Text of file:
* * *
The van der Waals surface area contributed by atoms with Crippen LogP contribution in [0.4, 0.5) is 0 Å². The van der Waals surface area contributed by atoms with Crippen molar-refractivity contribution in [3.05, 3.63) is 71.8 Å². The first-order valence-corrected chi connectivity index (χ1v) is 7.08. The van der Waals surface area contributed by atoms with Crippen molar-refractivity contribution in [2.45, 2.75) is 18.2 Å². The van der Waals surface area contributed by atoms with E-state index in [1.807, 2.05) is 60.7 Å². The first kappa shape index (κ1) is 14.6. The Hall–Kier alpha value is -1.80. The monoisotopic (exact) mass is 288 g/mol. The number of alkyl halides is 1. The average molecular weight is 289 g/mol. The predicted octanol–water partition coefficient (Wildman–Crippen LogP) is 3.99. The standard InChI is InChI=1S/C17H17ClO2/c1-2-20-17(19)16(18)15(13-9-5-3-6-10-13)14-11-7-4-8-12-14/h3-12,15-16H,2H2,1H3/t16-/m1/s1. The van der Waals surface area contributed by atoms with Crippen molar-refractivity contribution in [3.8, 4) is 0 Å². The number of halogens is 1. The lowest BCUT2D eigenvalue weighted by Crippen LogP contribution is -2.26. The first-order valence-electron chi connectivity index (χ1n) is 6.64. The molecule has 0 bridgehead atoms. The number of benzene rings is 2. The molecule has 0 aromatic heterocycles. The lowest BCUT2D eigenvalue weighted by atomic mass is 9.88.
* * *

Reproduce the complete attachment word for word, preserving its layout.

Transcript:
The van der Waals surface area contributed by atoms with Crippen LogP contribution in [0.4, 0.5) is 0 Å². The van der Waals surface area contributed by atoms with Crippen molar-refractivity contribution in [3.05, 3.63) is 71.8 Å². The first-order valence-corrected chi connectivity index (χ1v) is 7.08. The van der Waals surface area contributed by atoms with Crippen molar-refractivity contribution in [2.45, 2.75) is 18.2 Å². The van der Waals surface area contributed by atoms with E-state index in [1.807, 2.05) is 60.7 Å². The first kappa shape index (κ1) is 14.6. The Hall–Kier alpha value is -1.80. The monoisotopic (exact) mass is 288 g/mol. The number of alkyl halides is 1. The average molecular weight is 289 g/mol. The predicted octanol–water partition coefficient (Wildman–Crippen LogP) is 3.99. The standard InChI is InChI=1S/C17H17ClO2/c1-2-20-17(19)16(18)15(13-9-5-3-6-10-13)14-11-7-4-8-12-14/h3-12,15-16H,2H2,1H3/t16-/m1/s1. The van der Waals surface area contributed by atoms with Crippen molar-refractivity contribution in [3.8, 4) is 0 Å². The number of halogens is 1. The lowest BCUT2D eigenvalue weighted by Crippen LogP contribution is -2.26. The first-order valence-electron chi connectivity index (χ1n) is 6.64. The molecule has 0 bridgehead atoms. The number of benzene rings is 2. The molecule has 0 aromatic heterocycles. The lowest BCUT2D eigenvalue weighted by atomic mass is 9.88.